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Comprehensive and Methodical: Diagnostic and Management Approaches to Rapidly Progressive Dementia

  • Supriya Mahajan
  • Brian S. ApplebyEmail author
Dementia (J Pillai, Section Editor)
Part of the following topical collections:
  1. Topical Collection on Dementia

Abstract

Purpose of review The sudden emergence of a change in cognitive abilities or behavior is an important symptom that warrants medical evaluation and may represent the early stages of a rapidly progressive dementia (RPD). To correctly ascertain the cause of RPD in a given patient, the clinician must be methodical and knowledgeable about the range of potential causes and must move forward with supportive treatment, and in some cases empiric treatment, based on clinical features alone.

Recent findings Significant advances in prion disease biomarkers, the molecular features of rapidly progressive Alzheimer’s disease, and new detection of autoimmune limbic encephalitis disease entities have caused a shift in the diagnostic and treatment framework of RPD. Additionally, in the past decade, emerging retrospective data have led to suggested treatments in autoimmune encephalitis that, if instituted early, can protect patients against residual deficits and disease relapse.

Summary Here, we provide an integrative clinical and diagnostic treatment approach that is applicable to the various forms of RPD. We have highlighted the clinical features of selected types of RPD that have experienced advances in the last 10–15 years.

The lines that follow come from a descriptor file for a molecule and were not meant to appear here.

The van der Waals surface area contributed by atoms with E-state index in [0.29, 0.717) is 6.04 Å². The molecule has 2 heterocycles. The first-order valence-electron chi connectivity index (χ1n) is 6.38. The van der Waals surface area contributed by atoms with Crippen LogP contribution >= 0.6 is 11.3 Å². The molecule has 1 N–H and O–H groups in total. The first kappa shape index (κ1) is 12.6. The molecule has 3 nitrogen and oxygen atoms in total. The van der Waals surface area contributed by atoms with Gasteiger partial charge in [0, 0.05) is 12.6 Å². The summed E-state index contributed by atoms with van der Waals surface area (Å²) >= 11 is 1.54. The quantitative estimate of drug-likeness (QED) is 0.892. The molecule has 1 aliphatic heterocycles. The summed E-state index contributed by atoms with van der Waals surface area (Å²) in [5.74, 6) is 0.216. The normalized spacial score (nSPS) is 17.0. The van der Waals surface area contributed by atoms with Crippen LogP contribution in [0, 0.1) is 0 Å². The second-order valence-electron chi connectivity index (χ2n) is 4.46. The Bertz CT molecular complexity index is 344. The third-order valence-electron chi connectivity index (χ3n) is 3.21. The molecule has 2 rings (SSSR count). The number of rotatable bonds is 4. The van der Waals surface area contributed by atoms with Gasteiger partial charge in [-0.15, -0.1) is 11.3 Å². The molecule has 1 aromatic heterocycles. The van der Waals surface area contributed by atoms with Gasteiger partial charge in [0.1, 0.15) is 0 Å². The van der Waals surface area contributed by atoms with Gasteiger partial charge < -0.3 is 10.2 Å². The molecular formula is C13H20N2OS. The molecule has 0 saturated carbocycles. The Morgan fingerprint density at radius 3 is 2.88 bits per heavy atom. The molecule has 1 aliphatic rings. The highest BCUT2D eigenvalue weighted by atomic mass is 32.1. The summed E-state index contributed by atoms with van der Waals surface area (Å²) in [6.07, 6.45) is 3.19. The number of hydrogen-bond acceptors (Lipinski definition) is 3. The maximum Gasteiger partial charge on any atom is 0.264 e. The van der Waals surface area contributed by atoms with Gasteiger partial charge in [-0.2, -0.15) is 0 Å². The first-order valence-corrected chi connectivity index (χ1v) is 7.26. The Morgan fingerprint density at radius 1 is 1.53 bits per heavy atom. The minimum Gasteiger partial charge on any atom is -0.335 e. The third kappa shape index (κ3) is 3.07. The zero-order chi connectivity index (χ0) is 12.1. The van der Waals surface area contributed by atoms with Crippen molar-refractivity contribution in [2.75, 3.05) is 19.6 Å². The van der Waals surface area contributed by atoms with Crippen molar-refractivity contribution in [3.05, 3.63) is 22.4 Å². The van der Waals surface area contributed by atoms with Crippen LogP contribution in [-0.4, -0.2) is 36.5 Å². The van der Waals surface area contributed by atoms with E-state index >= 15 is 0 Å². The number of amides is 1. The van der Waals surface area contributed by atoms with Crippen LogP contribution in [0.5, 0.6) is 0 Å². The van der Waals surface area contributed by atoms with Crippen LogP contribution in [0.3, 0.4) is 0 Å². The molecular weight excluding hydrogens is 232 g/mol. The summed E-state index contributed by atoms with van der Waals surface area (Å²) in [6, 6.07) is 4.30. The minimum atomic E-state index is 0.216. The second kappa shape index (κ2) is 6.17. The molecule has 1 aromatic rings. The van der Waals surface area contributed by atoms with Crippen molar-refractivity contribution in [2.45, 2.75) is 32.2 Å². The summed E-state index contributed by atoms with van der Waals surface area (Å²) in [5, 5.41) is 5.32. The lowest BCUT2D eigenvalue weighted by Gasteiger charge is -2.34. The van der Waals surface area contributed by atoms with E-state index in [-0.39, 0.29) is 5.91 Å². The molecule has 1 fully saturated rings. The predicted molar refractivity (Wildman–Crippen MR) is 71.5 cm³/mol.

Keywords

Rapidly progressive dementia Prion disease Autoimmune encephalitis Diagnosis Management Treatment 

Notes

Compliance with Ethical Standards

Conflict of Interest

The authors declare that there is no conflict of interest.

Human and Animal Rights and Informed Consent

This article does not contain any studies with human or animal subjects performed by any of the authors.

References and Recommended Reading

Papers of particular interest, published recently, have been highlighted as: • Of importance •• Of major importance

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Copyright information

© Springer Science+Business Media, LLC 2017

Authors and Affiliations

  1. 1.Department of NeurologyUniversity Hospitals Cleveland Medical CenterBeachwoodUSA
  2. 2.National Prion Disease Pathology Surveillance Center and the Departments of Neurology, Psychiatry, and PathologyCase Western Reserve University School of MedicineClevelandUSA
  3. 3.BeachwoodUSA

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